Anyone who is making money from their copyright should consider how to incorporate their copyright into their estate plan. Including your copyright will maximize the chances of the copyright staying profitable once the author is no longer in control. That said, some special considerations for estate planning for musicians will be addressed here.
An important item to note with music copyrights is that there are multiple copyrights involved in a single song. The composition (i.e., the musical score) has its own copyright, and if the lyrics were composed separately from the score, then each will have its own separate copyright. Each recording of the song also has its own copyright, and there may be derivatives with their own copyright as well (e.g. ringtones). So there are a lot of moving parts to keep track of with a musical piece.
As to what happens to your copyrights, if a musician dies without a will or trust, their copyrights will pass to their heirs at law, usually their closest blood relatives. Suppose a musician does have a will or trust. In that case, their copyrights will go to their designated beneficiaries (if the copyrights are not specifically addressed, then they are part of the “remainder” or “residue” and go to the remainder beneficiaries).
With copyrights, it’s important to think about who you want to manage the copyrights and who you want to receive the royalty income. They may not be the same people – in many cases, the people a musician wants to benefit from the copyrights does not have the knowledge or desire to actively manage them. Since the management of a music portfolio can be complex, it’s a good idea to have a manager with some experience or who can be trained in advance so they can hit the ground running when the time comes. With a trust, you can keep the copyrights in trust and name a special trustee to manage them and send the profits to your beneficiaries. (This is assuming that you’re currently managing your copyrights yourself – outsourcing is always an option.)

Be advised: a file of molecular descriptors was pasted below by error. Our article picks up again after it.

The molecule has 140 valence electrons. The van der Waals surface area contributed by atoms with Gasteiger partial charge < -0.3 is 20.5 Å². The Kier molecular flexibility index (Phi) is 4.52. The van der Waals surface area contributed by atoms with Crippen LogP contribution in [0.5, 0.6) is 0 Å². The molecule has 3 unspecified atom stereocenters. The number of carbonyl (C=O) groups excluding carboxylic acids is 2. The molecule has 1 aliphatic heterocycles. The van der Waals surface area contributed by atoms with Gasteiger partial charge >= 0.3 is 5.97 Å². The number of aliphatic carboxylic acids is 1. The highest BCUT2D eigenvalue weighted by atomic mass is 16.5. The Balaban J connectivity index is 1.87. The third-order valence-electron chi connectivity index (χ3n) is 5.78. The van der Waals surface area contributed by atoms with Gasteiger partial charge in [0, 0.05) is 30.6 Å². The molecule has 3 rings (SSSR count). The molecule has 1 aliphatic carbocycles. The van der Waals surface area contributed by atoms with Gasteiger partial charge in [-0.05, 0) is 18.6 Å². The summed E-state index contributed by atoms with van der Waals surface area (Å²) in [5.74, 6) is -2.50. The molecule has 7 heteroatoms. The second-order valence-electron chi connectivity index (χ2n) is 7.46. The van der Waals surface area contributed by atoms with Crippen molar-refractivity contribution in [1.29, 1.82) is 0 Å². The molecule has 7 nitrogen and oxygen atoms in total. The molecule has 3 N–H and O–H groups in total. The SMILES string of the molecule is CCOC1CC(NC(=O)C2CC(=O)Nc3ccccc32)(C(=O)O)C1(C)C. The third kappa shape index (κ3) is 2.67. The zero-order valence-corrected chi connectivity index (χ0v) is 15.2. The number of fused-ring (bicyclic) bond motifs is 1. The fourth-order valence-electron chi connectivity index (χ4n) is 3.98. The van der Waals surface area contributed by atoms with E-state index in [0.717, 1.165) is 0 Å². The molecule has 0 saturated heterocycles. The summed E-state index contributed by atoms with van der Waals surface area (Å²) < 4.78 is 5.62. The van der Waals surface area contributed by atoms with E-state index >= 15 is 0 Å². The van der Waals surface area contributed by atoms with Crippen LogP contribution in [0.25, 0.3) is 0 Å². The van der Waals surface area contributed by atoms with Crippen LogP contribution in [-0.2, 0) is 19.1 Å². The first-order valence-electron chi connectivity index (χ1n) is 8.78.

And last but certainly not least, musicians need to consider rights management companies for music, most notably ASCAP, BMI, and SESAC. Most songwriters are a member of at least one of these organizations, who make sure royalties are paid for every performance of their music. While these companies do have procedures to make it easy to transfer royalty payments to a deceased member’s beneficiaries, it’s important to let your beneficiaries know which organization you belong to. And you probably already know this, but you should make sure your beneficiaries know that these organizations only manage licensing and royalties for public performance – all other rights still need to be managed by the copyright owner.
If you have questions about how to incorporate your musical copyrights into your estate plan or would like help with estate planning for musicians, authors, or other artists, please feel free to email me at email@example.com.